The majority of pilgrims expressed a strong faith.  And, of those who were not yet at that point, many seemed to be Seekers, like the centurion in the Gospel who went looking for Jesus. When asked if he believed in Him, he replied: 'Lord, I believe; help my unbelief'. 

One purpose of the survey was to understand where pilgrims were coming from not geographically but spiritually.  Of special interest was what pilgrims hoped to experience at WYD, and what benefits for their own lives they hoped to take away from it.

The survey revealed that what pilgrims most wanted at WYD was a spiritual experience, and in that context, to see and listen to the Holy Father. For the vast majority of pilgrims, celebrating faith in Eucharist and prayer, learning about faith, sharing faith with other young people, were the experiences they looked forward to, well ahead of the social opportunities the occasion also offered.

Their hopes for what they would gain from WYD were in the same vein: most of all, they said they wanted a closer relationship with God and Jesus, they wanted to really live what they believe, and to have a stronger sense of what it means to be Catholic.

What preparatory activities had people actually engaged in?  Very large numbers had seen a DVD on WYD.  And a surprisingly high proportion had talked to someone who had already been to a WYD.  Likewise, most had attended some kind of information session at school or in their parish.  The Journey of the Cross and Icon was still in progress at the time of the survey many had been to ceremonies welcoming these sacred symbols to their school or parish. About the only other preparatory activity that was really common was participating in some kind of fundraising or awareness activity such as a BBQ.

The survey asked pilgrims what other factors, apart from their own attraction to the idea, helped them decide to go to WYD.  Having friends who were going was a big factor for everyone; also receiving encouragement from others for younger pilgrims, this included parents and teachers.  After these, the most powerful influence was talking personally to someone who had attended a previous WYD.  Seeing a DVD also had an impact.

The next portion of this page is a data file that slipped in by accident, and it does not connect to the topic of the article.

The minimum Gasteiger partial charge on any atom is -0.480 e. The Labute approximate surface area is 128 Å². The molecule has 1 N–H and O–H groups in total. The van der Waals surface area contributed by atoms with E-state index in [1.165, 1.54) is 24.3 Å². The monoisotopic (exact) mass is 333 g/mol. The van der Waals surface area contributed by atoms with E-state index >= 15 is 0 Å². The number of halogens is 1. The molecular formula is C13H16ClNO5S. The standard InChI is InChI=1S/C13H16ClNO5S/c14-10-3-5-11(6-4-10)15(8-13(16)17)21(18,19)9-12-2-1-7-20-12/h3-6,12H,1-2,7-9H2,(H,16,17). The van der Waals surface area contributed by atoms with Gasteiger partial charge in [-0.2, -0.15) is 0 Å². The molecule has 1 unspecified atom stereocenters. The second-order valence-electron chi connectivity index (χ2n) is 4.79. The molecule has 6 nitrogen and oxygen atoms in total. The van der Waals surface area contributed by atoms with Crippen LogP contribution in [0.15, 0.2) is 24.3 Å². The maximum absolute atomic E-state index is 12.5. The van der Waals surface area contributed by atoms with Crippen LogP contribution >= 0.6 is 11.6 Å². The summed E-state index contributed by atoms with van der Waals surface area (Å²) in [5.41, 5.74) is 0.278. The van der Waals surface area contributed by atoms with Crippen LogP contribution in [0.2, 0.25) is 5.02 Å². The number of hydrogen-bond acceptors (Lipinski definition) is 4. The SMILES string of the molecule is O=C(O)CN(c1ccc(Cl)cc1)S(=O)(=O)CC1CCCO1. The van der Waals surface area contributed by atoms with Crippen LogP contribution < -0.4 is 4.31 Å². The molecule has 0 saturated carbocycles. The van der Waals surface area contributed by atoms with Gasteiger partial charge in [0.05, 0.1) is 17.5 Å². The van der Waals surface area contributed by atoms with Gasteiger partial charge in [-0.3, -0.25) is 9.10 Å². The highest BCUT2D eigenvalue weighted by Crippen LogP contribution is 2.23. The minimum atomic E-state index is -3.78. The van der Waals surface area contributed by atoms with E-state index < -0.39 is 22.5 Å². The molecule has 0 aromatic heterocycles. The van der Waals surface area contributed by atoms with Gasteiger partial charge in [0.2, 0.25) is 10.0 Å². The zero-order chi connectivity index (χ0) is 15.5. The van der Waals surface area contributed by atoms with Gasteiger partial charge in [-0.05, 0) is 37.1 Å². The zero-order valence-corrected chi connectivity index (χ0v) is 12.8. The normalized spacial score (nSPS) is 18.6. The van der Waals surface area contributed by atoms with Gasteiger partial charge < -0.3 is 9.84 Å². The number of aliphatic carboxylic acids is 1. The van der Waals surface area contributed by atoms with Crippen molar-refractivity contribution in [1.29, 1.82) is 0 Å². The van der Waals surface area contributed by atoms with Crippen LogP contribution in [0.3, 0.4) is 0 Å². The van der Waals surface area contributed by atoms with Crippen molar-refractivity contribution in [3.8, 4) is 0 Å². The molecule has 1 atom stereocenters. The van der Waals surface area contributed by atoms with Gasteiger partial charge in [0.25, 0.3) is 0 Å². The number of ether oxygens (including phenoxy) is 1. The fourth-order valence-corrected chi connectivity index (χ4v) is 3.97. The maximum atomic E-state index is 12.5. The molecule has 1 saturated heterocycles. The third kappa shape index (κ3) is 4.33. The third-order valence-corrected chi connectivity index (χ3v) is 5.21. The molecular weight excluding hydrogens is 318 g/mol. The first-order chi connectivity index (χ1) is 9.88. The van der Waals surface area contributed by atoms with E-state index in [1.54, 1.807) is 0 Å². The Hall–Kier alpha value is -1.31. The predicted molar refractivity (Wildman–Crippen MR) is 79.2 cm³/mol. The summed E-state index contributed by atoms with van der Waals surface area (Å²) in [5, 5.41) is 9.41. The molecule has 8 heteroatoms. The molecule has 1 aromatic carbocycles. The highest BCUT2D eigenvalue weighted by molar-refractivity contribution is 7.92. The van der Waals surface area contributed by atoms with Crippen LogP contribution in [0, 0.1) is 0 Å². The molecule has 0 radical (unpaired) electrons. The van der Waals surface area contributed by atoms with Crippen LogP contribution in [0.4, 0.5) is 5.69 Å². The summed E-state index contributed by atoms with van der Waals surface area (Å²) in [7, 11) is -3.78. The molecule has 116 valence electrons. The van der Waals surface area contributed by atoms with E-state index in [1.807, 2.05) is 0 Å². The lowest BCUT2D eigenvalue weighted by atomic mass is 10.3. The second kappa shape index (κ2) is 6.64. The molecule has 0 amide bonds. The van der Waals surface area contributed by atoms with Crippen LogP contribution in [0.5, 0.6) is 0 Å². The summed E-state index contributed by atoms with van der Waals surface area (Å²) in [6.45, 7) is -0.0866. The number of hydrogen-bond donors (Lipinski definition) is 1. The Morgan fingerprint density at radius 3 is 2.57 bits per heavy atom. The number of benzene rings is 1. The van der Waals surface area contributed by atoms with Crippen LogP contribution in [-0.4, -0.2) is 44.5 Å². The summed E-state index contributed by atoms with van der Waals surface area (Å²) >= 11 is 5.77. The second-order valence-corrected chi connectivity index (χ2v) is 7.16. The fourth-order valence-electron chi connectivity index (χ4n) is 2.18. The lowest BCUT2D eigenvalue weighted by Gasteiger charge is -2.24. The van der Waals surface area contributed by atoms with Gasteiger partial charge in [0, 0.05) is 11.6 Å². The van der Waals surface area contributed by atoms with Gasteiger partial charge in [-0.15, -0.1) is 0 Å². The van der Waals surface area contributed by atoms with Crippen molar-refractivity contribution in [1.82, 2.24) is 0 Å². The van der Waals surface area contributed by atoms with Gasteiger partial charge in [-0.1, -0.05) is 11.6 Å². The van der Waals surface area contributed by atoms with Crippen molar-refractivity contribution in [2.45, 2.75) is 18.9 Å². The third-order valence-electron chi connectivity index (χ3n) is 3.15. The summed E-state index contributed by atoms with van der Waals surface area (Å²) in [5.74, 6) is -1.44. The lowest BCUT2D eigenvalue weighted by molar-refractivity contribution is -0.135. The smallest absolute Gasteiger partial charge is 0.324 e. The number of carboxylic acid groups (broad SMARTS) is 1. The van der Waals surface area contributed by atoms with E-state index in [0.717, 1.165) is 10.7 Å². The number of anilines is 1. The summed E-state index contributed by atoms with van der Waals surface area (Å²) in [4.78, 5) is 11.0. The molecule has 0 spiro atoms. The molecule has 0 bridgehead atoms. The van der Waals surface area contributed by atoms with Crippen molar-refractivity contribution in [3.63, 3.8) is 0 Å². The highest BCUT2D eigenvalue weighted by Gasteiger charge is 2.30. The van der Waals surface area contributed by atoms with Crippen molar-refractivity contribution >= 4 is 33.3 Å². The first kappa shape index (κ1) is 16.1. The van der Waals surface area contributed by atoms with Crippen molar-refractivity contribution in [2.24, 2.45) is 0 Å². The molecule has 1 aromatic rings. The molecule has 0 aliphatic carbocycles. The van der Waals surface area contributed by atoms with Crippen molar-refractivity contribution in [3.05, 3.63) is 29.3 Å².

Naturally, there was a very wide range of individual differences between pilgrims.  They came from different backgrounds, and had different hopes and expectations for WYD.  However, despite all these individual differences, there were two large groups among the pilgrims whose members had a good deal in common.

The first group, the larger of the two, contained almost two-thirds of the (English-speaking) Catholics in WYD's target age-range of 15-35.  The groups overlapped in age, but this first group were a little older.  Most were in their twenties; so they were in tertiary education, working, or looking for employment; some in their upper twenties were married.  They set the tone for the majority attitude towards WYD.  They were making sacrifices to take a week out to come to WYD, and they were not messing around.  Their spirituality was very full-on, and so was their approach to WYD: they saw it as sacred time.

The second group, one-third of the total, were younger; most of them aged 15-18, still in high school, the rest of this group were under 25. Because Australia was the host country this time, and the event was far more accessible to Australians than anyone else, a lot of school-age Australians were attending WYD; so this group contained a particularly large share of Aussies.  And since it was relatively inexpensive and easy to attend, and many received financial assistance from their parents or schools, their decision to attend did not require the same high level of motivation as for the older group and those from overseas.